fashion focus: volandri in armani… on the court

It’s too bad 29th seed Filippo Volandri lost to Frenchman Michael Llodra 3-6, 6-4, 4-6, 4-6 in the first round of this year’s U.S. Open. At least the Italian crashed out in style; he partnered with Emporio Armani for the duration of the tournament, agreeing to wear a well-tailored red t-shirt from the company’s EA7 sportswear line.

What do you think of the shirt? Tell us!

This isn’t the first time Volandri’s flirted with fashion on the court. At this year’s Wimbledon he wore a simple-yet-cute Dolce & Gabbana shirt. (He got booted early there, too.) And he’s modeled for Armani before.

Perhaps he’s just getting ready to shake off the too-bland Sergio Tacchini. They can’t handle sponsoring a mod Italian!

Here’s a close-up of the EA7 logo (and I guess Volandri’s nipple).

RELATED POSTS
>> TSF’s u.s. open coverage
>> volandri models for armani
>> volandri wears dolce & gabbana at wimbledon
>> sergio tacchini stifles volandri

wimbledon: volandri vs. kiefer

Correction: Apparently, recycled air gets to me more than I think, or the beginning of summer isn’t agreeing with me… or something. Because clearly I can’t read scorelines to save my life. Thanks to Bonifacio for pointing out that Volandri LOST to Kiefer in straight sets. Double le sad, because I was hoping to see more of his D&G gear at Wimbledon. Original post below.

Giant-killer Filippo Volandri translated his hot claycourt season (he beat Federer, remember?) onto grass with a straight-set win over German Nicolas Kiefer in the first round of Wimbledon…

..which is great and all, but we’re a little more interested in how he looked in his Dolce & Gabbana-designed outfit.

Let’s see the goods! Pictures after the cut…

wimbledon: the 'iron chef' of tennis fashion

As I mentioned to Rick Stiles last week, I like calling Wimbledon the Iron Chef of tennis fashion. The theme ingredient is white, and players step up to the challenge with well-designed ensembles: some choose accent colors (gold, blue, red), others accessories (blazers, bandanas, wristbands), while others lean towards varying their hemlines, dress patterns, and fabrics.

I’ve been previewing the outfits for the last two weeks, and there’s so much more to cover. (I’m so excited!) I’ll post pics as they come in, and you can always catch up through the archives. In the meantime, here are some fashion bits.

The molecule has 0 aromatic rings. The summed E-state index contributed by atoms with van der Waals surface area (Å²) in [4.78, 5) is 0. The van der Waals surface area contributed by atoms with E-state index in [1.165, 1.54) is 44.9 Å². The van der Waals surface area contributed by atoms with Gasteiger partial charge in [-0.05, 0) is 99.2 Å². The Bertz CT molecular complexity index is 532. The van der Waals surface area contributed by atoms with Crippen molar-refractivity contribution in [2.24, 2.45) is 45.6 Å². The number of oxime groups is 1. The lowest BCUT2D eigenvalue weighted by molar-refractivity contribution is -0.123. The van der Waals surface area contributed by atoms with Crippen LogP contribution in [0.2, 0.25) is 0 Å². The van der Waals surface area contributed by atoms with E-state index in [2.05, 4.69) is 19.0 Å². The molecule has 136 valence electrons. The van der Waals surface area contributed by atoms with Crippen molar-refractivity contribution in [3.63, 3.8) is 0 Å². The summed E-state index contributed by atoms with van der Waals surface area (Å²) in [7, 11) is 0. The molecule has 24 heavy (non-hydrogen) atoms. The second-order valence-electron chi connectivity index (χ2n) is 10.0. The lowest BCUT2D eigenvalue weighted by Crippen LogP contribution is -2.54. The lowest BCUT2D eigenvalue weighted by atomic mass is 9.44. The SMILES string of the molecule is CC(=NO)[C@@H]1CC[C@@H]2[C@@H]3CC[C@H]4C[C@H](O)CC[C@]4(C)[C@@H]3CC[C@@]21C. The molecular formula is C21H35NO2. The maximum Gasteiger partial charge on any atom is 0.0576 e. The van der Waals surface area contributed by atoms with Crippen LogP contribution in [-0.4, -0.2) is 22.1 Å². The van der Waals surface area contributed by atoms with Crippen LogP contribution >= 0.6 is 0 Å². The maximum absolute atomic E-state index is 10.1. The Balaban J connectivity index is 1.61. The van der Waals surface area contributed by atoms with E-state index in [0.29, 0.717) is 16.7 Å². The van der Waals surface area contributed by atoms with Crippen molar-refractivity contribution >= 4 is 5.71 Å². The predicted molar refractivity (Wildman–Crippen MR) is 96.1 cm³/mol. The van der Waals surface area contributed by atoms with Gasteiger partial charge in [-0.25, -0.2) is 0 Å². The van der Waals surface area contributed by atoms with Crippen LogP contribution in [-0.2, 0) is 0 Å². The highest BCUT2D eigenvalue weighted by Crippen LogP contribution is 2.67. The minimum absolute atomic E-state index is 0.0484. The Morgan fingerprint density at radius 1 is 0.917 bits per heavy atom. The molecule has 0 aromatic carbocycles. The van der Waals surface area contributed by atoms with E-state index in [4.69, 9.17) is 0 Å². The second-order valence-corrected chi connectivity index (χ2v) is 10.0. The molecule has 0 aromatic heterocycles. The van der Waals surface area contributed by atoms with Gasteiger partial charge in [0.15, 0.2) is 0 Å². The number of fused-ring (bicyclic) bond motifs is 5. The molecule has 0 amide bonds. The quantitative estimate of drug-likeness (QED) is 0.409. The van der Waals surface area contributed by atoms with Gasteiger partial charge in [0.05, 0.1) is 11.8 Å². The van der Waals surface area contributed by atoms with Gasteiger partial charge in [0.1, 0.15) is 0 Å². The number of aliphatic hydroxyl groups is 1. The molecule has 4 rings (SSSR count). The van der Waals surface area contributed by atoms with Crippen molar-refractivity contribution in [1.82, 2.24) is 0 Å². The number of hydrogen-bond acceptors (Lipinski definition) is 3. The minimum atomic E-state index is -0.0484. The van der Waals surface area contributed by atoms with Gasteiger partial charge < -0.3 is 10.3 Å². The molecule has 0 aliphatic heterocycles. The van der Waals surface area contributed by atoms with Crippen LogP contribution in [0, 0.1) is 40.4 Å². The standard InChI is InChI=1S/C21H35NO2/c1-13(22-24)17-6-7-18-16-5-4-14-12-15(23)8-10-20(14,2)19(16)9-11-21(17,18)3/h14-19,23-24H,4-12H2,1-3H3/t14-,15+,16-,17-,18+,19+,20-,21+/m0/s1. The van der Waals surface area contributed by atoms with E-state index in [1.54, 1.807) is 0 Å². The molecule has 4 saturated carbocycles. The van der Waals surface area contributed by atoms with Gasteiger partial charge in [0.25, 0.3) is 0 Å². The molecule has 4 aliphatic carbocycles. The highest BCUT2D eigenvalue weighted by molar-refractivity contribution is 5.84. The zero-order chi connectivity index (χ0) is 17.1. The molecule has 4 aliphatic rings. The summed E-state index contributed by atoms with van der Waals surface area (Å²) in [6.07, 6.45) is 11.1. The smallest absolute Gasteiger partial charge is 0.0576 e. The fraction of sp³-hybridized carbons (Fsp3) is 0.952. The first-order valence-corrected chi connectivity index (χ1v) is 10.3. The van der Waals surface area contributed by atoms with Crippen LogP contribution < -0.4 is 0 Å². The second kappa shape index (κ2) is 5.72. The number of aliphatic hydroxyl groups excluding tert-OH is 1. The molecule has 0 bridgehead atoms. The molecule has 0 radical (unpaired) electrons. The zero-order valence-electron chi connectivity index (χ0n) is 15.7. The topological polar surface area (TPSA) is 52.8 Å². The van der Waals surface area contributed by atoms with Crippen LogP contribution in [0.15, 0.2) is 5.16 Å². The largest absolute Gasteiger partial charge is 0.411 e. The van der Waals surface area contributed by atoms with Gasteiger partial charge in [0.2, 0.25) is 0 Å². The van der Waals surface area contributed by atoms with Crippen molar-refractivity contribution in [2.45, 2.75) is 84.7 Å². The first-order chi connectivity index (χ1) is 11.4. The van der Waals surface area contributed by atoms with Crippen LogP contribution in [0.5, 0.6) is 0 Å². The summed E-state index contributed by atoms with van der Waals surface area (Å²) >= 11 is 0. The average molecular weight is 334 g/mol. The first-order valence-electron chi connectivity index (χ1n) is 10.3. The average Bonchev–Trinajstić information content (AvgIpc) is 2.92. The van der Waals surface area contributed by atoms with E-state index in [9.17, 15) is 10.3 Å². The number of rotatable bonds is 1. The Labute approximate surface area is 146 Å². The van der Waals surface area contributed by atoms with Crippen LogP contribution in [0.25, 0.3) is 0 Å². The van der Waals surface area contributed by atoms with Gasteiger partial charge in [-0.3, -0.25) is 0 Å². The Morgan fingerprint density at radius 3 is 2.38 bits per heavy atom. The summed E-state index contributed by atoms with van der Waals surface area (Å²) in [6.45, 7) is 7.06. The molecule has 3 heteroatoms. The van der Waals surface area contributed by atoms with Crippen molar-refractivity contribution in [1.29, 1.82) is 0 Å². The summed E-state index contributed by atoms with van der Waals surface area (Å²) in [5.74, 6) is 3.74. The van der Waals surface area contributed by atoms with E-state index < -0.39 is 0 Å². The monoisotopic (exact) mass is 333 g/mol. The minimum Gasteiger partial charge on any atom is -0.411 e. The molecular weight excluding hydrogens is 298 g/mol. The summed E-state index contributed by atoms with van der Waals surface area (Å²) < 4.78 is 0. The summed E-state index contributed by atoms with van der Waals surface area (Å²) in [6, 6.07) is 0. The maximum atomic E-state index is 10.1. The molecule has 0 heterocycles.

The Italians band together: Fashion house Dolce & Gabanna will outfit ATP player Filippo Volandri for the tournament, giving him a respite from being overshadowed by fellow Sergio Tacchini-sponsored Tommy Robredo. (via wtopnews.com)

Sharapova’s dress is “‘Swan Lake’-inspired”: Masha says that when her coach saw the Nike dress she’ll be wearing this year, he started feeding it bread. It should look closer to this than what Bjork wore to the Oscars, I’m sure. (Wimbledon website)

With Twags in tow: That’s “tennis wives and girlfriends” to those “NITK” (that’s “not in the know”). A brilliant style-focused piece by The Independent that gets us up-to-date on who’s dating or married to whom in the tennis world.

Don’t add insult to injury: Telegraph‘s Bee Shaffer knocks Andy Murray‘s look, saying that “Scottish flag wristbands don’t count as personal style”. While he hasn’t quite harnessed the full potential of being backed by Fred Perry, he was at least smart enough to start the alliance. Give him some time to blossom.

How will we know who’s who?: Stretch and Booty, aka Jamie Murray and Eric Butorac, per ITF rules, will be without their usual uniforms for the Wimbledon doubles tournament. Jamie blogged about it for the Guardian.

On ruffled, lace-trimmed knickers: Here’s a profile in The Herald of Gertrude “Gorgeous Gussie” Moran, the woman whose underwear launched a thousand shutter clicks (and a BBC ban to keep cameras from sighting below a player’s waist).

On short shorts: Profile number two is on Jack Kramer, the first man to win Wimbledon not in pants. (Telegraph)

RELATED POSTS
>> Tennis Served Fresh’s Wimbledon coverage
>> our ‘short balls’ archive